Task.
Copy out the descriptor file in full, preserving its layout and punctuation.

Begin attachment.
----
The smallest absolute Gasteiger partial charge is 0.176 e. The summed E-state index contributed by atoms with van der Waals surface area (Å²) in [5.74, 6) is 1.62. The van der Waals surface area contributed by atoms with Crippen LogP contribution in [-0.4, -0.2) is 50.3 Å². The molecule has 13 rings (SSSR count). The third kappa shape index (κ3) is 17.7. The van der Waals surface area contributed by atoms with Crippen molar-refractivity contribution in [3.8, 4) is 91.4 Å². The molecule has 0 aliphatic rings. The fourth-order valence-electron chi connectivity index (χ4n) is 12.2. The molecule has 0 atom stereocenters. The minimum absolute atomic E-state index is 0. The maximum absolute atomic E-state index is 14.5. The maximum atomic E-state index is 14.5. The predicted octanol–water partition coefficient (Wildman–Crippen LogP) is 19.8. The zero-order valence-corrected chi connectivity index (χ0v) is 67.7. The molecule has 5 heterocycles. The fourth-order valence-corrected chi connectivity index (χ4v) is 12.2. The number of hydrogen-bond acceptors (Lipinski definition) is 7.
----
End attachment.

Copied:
The smallest absolute Gasteiger partial charge is 0.176 e. The summed E-state index contributed by atoms with van der Waals surface area (Å²) in [5.74, 6) is 1.62. The van der Waals surface area contributed by atoms with Crippen LogP contribution in [-0.4, -0.2) is 50.3 Å². The molecule has 13 rings (SSSR count). The third kappa shape index (κ3) is 17.7. The van der Waals surface area contributed by atoms with Crippen molar-refractivity contribution in [3.8, 4) is 91.4 Å². The molecule has 0 aliphatic rings. The fourth-order valence-electron chi connectivity index (χ4n) is 12.2. The molecule has 0 atom stereocenters. The minimum absolute atomic E-state index is 0. The maximum absolute atomic E-state index is 14.5. The maximum atomic E-state index is 14.5. The predicted octanol–water partition coefficient (Wildman–Crippen LogP) is 19.8. The zero-order valence-corrected chi connectivity index (χ0v) is 67.7. The molecule has 5 heterocycles. The fourth-order valence-corrected chi connectivity index (χ4v) is 12.2. The number of hydrogen-bond acceptors (Lipinski definition) is 7.